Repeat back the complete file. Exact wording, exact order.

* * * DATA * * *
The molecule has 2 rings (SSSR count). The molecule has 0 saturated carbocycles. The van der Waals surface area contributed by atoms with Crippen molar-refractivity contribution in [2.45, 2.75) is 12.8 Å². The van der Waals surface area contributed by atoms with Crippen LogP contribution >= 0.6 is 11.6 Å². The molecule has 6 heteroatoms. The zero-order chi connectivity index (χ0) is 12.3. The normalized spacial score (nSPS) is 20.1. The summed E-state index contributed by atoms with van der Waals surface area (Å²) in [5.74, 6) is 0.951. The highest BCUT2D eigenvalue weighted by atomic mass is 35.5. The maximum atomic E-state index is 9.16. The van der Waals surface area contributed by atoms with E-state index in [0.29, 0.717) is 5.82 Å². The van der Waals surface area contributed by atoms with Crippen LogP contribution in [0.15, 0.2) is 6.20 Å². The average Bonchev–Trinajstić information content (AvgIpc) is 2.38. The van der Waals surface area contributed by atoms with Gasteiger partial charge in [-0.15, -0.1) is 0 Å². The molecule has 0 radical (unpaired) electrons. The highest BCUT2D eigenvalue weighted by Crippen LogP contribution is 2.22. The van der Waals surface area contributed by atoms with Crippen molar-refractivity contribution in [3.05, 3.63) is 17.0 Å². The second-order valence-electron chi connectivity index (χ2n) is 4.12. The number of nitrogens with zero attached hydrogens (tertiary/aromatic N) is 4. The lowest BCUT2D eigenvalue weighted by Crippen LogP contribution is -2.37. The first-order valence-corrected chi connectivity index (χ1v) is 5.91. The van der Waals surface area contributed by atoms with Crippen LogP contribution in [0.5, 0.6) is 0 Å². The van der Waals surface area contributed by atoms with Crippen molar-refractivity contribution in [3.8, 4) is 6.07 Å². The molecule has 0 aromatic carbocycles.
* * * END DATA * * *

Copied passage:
The molecule has 2 rings (SSSR count). The molecule has 0 saturated carbocycles. The van der Waals surface area contributed by atoms with Crippen molar-refractivity contribution in [2.45, 2.75) is 12.8 Å². The van der Waals surface area contributed by atoms with Crippen LogP contribution >= 0.6 is 11.6 Å². The molecule has 6 heteroatoms. The zero-order chi connectivity index (χ0) is 12.3. The normalized spacial score (nSPS) is 20.1. The summed E-state index contributed by atoms with van der Waals surface area (Å²) in [5.74, 6) is 0.951. The highest BCUT2D eigenvalue weighted by atomic mass is 35.5. The maximum atomic E-state index is 9.16. The van der Waals surface area contributed by atoms with E-state index in [0.29, 0.717) is 5.82 Å². The van der Waals surface area contributed by atoms with Crippen LogP contribution in [0.15, 0.2) is 6.20 Å². The average Bonchev–Trinajstić information content (AvgIpc) is 2.38. The van der Waals surface area contributed by atoms with Gasteiger partial charge in [-0.15, -0.1) is 0 Å². The molecule has 0 radical (unpaired) electrons. The highest BCUT2D eigenvalue weighted by Crippen LogP contribution is 2.22. The van der Waals surface area contributed by atoms with Crippen molar-refractivity contribution in [3.05, 3.63) is 17.0 Å². The second-order valence-electron chi connectivity index (χ2n) is 4.12. The number of nitrogens with zero attached hydrogens (tertiary/aromatic N) is 4. The lowest BCUT2D eigenvalue weighted by Crippen LogP contribution is -2.37. The first-order valence-corrected chi connectivity index (χ1v) is 5.91. The van der Waals surface area contributed by atoms with Crippen LogP contribution in [0.5, 0.6) is 0 Å². The van der Waals surface area contributed by atoms with Crippen molar-refractivity contribution in [3.8, 4) is 6.07 Å². The molecule has 0 aromatic carbocycles.